Dr Chaand Nagpaul is a GP in Harrow and Vice-Chair of the area’s LMC, he was previously Chair of the BMA’s General Practitioners Committee and then Chair of the BMA itself. For South Asian Heritage Month he writes about the contribution of South Asian doctors to the NHS and the challenges they have faced.
We’re in the midst of South Asian Heritage Month (which runs from 18 July to 17 August), celebrating the culture and people in the UK who originated from South Asian nations.
It’s therefore fitting to pay tribute to South Asian doctors who have a long history of working in the UK even prior to the inception of the NHS – it is estimated that by 1945 there were ‘no less’ than 1000 Asian doctors throughout Britain, 200 of them in London alone and most of them GPs. After the birth of the NHS, it was government policy to recruit doctors from overseas to plug workforce shortages and during the 1950s and ’60s thousands more doctors from South Asian nations arrived in the UK. Indeed in 1961, Lord Cohen of Birkenhead commented in a House of Lords debate that: ‘The Health Service would have collapsed if it had not been for the enormous influx from junior doctors from such countries as India and Pakistan.’ Lord Taylor of Harlow in the same debate said: ‘They are here to provide pairs of hands in the rottenest, worst hospitals in the country because there is nobody else to do it.’
Today about 35% of doctors in the NHS qualified abroad and South Asians make up the greatest proportion.
As a migrant of Indian origin myself coming to the UK at the age of seven, I’ve grown up as part of a community in which I saw our family’s friends and relatives from India giving their heart and soul working for the NHS. Amongst my earliest memories as a medical student was shadowing immigrant Asian doctors whilst on call. I was struck and touched by their sheer hard work, knowledge, dedication and loyalty serving the nation – many separated from their families in their home countries. Many had worked in hospitals in remote areas with gruelling 1 in 2 rotas that no one else wanted to work and others forced into perpetual locum posts. It was glaringly obvious that the immense talent of South Asian doctors was not being rewarded, with many suffering inequalities and unable to achieve the senior positions they deserved. To me they were the lifeblood and unsung heroes of the NHS and a source of so much inspiration.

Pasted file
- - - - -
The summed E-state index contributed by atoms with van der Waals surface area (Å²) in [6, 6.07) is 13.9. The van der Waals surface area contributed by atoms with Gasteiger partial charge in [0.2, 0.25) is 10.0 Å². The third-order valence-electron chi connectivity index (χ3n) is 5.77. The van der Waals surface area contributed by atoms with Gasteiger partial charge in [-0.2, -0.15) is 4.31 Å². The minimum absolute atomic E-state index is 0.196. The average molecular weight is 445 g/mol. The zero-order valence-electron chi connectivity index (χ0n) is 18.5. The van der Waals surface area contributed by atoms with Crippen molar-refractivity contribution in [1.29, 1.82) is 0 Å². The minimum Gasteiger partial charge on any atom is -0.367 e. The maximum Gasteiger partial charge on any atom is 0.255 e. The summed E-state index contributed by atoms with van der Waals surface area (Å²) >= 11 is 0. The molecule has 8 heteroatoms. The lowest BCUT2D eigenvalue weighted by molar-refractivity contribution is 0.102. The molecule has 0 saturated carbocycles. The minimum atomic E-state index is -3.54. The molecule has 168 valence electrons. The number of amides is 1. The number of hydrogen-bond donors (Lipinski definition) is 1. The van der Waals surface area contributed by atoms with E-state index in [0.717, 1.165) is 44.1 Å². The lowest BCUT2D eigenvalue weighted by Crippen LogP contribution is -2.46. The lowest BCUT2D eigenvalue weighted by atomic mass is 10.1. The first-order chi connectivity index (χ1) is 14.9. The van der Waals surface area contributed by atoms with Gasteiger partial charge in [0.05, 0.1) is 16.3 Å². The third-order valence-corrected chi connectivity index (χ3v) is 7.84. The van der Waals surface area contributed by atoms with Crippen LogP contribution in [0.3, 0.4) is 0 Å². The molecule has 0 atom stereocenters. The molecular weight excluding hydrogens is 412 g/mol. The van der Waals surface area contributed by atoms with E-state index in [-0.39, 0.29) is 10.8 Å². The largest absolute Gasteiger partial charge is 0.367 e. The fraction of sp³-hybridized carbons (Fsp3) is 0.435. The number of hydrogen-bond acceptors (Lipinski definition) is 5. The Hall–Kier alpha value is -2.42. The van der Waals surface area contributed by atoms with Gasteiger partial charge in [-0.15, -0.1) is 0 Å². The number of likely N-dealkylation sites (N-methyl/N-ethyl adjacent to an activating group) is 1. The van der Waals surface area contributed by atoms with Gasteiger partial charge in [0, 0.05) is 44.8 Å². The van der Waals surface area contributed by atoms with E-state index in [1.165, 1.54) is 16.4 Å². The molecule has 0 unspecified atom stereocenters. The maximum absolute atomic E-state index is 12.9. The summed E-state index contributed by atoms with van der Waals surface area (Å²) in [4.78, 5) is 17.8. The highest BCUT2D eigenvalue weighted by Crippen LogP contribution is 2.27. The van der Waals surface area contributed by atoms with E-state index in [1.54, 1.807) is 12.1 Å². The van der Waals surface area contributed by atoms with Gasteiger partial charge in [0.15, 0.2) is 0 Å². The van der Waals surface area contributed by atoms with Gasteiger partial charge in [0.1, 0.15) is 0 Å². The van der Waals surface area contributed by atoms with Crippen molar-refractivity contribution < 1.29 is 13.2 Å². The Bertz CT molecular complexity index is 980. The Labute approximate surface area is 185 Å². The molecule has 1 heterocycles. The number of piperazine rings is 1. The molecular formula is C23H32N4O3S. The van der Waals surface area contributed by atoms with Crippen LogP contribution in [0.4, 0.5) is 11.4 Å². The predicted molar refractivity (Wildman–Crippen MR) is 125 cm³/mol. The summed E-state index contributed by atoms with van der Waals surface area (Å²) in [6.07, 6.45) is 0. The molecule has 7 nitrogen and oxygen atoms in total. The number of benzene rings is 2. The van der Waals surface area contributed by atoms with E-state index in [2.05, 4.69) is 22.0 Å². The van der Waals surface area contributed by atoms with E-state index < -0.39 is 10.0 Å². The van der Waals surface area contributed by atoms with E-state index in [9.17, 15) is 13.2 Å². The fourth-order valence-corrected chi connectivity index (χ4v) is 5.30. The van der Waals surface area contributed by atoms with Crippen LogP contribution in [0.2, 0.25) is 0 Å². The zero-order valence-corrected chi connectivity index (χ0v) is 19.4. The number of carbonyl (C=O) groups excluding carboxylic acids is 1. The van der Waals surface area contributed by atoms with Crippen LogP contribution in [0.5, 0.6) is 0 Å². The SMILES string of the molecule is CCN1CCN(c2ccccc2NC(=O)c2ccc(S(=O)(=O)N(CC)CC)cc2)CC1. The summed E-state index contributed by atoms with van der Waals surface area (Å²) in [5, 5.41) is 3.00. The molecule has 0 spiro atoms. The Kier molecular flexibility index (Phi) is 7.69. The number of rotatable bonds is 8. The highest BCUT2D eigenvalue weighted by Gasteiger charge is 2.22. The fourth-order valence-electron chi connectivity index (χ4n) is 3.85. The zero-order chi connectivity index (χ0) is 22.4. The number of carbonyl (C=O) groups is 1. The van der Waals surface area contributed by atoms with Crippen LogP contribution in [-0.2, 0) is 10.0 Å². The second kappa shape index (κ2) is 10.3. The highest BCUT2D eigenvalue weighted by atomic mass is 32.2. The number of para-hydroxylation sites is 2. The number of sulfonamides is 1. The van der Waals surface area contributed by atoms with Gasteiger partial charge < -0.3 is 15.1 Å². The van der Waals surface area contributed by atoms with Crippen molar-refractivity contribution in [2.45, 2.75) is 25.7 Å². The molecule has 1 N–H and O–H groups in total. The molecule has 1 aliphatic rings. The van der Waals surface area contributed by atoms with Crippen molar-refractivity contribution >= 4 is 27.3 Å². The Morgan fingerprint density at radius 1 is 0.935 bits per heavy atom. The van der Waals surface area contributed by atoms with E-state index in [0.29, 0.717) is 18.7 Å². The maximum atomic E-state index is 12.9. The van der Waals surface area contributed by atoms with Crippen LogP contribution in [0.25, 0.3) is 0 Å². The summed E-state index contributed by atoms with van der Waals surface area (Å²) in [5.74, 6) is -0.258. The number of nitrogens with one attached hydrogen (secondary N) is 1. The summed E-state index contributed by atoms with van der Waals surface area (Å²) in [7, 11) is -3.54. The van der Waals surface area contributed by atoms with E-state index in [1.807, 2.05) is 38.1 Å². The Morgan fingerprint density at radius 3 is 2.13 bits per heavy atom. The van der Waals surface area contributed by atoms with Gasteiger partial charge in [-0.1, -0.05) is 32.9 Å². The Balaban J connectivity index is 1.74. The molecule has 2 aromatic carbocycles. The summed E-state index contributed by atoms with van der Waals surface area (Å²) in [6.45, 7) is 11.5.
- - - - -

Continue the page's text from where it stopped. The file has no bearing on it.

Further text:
In general practice in the 1970s it was commonplace for job adverts in the BMJ to state that “only British graduates need apply” (a practice which stopped in 1976 following the introduction of the Race Relations Act), which meant that South Asian GPs were often restricted to working in poorly resourced practices in inner city areas. This is reflected in London having a higher proportion of South Asian GPs congregating in deprived areas. This has in fact been of immense value to London’s own multi-ethnic population, with doctors able to communicate with patients without language barriers and with cultural competence.
When I qualified as a GP and became a partner 32 years ago in North West London, what struck me was that the majority of single-handed practices were led by South Asian doctors, often working in run down terraced housing. I have memories of being so welcomed, supported and encouraged by them in my infancy as a new GP in Harrow. As an LMC member in the 90s I saw many Asian GPs’ practices disproportionately denied investment, with funding often directed to well-resourced larger practices with already modern premises but who were “in the know” and with the expertise of making bids – widening inequalities between the “haves” and “have nots”. Yet the same South Asian doctors have often suffered the indignity of excessive performance management and poorer CQC ratings with no regard to being disadvantaged in working with historically lower investment, in poorer premises, with lower staffing levels and serving populations with greater demands. Equally, I’ve seen many South Asian doctors, despite these hurdles, work against all odds and build up their practices over decades into modern medical centres, demonstrating their grit, industrious work ethic and determination to best serve their local communities.
During my tenure as BMA Council chair, one of my key priorities was to ensure that international medical graduates (IMGs) – the majority of whom are South Asian – should be rightfully welcomed, valued, treated equitably and supported to succeed and reach their full potential. I accordingly set up a dedicated BMA IMG workstream in the BMA, with IMG champions in each branch of practice – including in GPC – to ensure that the perspective and needs of overseas doctors is built into our representational work. Supporting IMGs must also be integral to the role of ICSs, to ensure that IMGs receive fit for purpose inductions with ongoing mentoring given the additional challenges of working in another country and a different healthcare system and culture.
South Asian Heritage month is a time to express our deepest gratitude to South Asian doctors who have literally kept the NHS afloat through the decades. It is also a celebration of the rich diverse talent that they bring to our health service – a sentiment that deserves to apply not just this month but throughout every day of the year.